Indigenous Peoples, Poverty and the Search for Solutions

Indigenous Peoples, Poverty and the Search for Solutions
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Recently, Canadian Prime Minister @JustinTrudeau used his United Nations General Assembly speech to highlight the socioeconomic challenges faced by Indigenous Peoples in his country. He drew attention to inequalities in education, unemployment and the higher levels of poverty of indigenous peoples compared to the non-indigenous population.

Indigenous children in Canada are more than twice as likely to live in poverty than non-Indigenous children. In other high income countries, similar statistics are recorded. In Australia, a significantly larger proportion of Indigenous Peoples are living below the poverty line compared with other Australians. Similar statistics can be cited for the Indigenous Peoples of New Zealand and the USA.

Globally there are about 370 million Indigenous Peoples. Present in over 90 countries, indigenous communities represent about 5% of the world’s population but make up 15% of the world’s extreme poor, and 1/3 of the rural poor. They live, own and occupy approximately one quarter of the world’s lands and waters which represents 80% of the world’s biodiversity. But research shows they are just as much urban as they are rural. According to a recently published report Indigenous Latin America in the Twenty-First Century, nearly half of Latin America’s indigenous population now live in urban areas. Wherever they live, Indigenous Peoples face distinct pressures, including being among the poorest and most marginalized in their societies.

Only about 10% of the Indigenous Peoples around the world reside in the Americas, a smaller number than most might have previously thought. In fact, 80% live in China, South Asia and Southeast Asia, according to World Bank’s first global study of poverty among Indigenous Peoples across the developing world, Indigenous Peoples, Poverty, and Development.

In other countries, the poverty rate for Indigenous Peoples is higher and the gaps wider. This includes sub-Saharan Africa, where more than 80% of the Indigenous Peoples are poor. In Latin America, the gaps widened in the 1990s but began to decrease more recently; still, the poverty rates are higher and the gaps remain. This is despite improved social indicators for Indigenous Peoples in most countries.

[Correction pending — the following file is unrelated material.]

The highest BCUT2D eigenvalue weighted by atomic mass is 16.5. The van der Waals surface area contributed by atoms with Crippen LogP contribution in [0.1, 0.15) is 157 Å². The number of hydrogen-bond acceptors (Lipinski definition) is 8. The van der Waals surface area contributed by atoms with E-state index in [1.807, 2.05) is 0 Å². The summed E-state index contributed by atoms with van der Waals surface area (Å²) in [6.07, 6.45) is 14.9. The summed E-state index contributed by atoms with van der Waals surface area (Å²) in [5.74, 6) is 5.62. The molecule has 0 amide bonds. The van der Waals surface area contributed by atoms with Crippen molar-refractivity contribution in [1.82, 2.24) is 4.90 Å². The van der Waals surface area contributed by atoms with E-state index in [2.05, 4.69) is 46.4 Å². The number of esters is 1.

The situation can be contrasted with that of China. In no other country did Indigenous Peoples (or ethnic minorities) experience a decline in poverty that was quicker than that for non-indigenous (non-ethnic minorities). China’s success is driven by good overall economic policy and by targeting disadvantaged regions – rather than people.

What’s the difference? The typical approach, targeting people directly, seems to fail to produce the expected results. Whether poor design, lack of implementation, leakage, or evaluation, these policies seem to be less beneficial. What seems to work in China are policies to develop disadvantaged regions where ethnic minorities reside linked to economic forces.

Geography seems to be important in patterns of ethnic disadvantage. More urbanized ethnic minority groups and groups not concentrated in poor regions tend to experience smaller or no disadvantages compared with the non-indigenous population. More rural ethnic minority groups have less access to education and social safety nets—unemployment and pension insurance—than do the more urbanized populations. School enrollment gaps are smaller in urban areas. Health insurance quality is also tied to location. Overall, disparities across social welfare outcomes diminish sharply when geographic differences are considered, suggesting that many gaps that appear as cross-ethnic differences are due to differences in regional development. Considering the disadvantaged contexts in which many rural members of ethnic minorities reside, poverty alleviation efforts to improve education and health will be most effective if paired with strategies to improve community infrastructure and the environment for economic activity.

In other words, policies to reduce poverty must consider human development and economic development. While human capital policy is indispensable, it will only result in poverty reduction if economic policy is linked up. More schooling will help improve productivity, but the returns will only be realized when the economic policies are working and the physical infrastructure is in place.

Developing high level skills which accompany economic development strategies are important. This is what AFOA Canada is doing at their Inaugural International Conference – Building Sustainable Communities By Strengthening International Networks – in Vancouver, BC from October 2-5, 2017, where I presented my findings on indigenous poverty.

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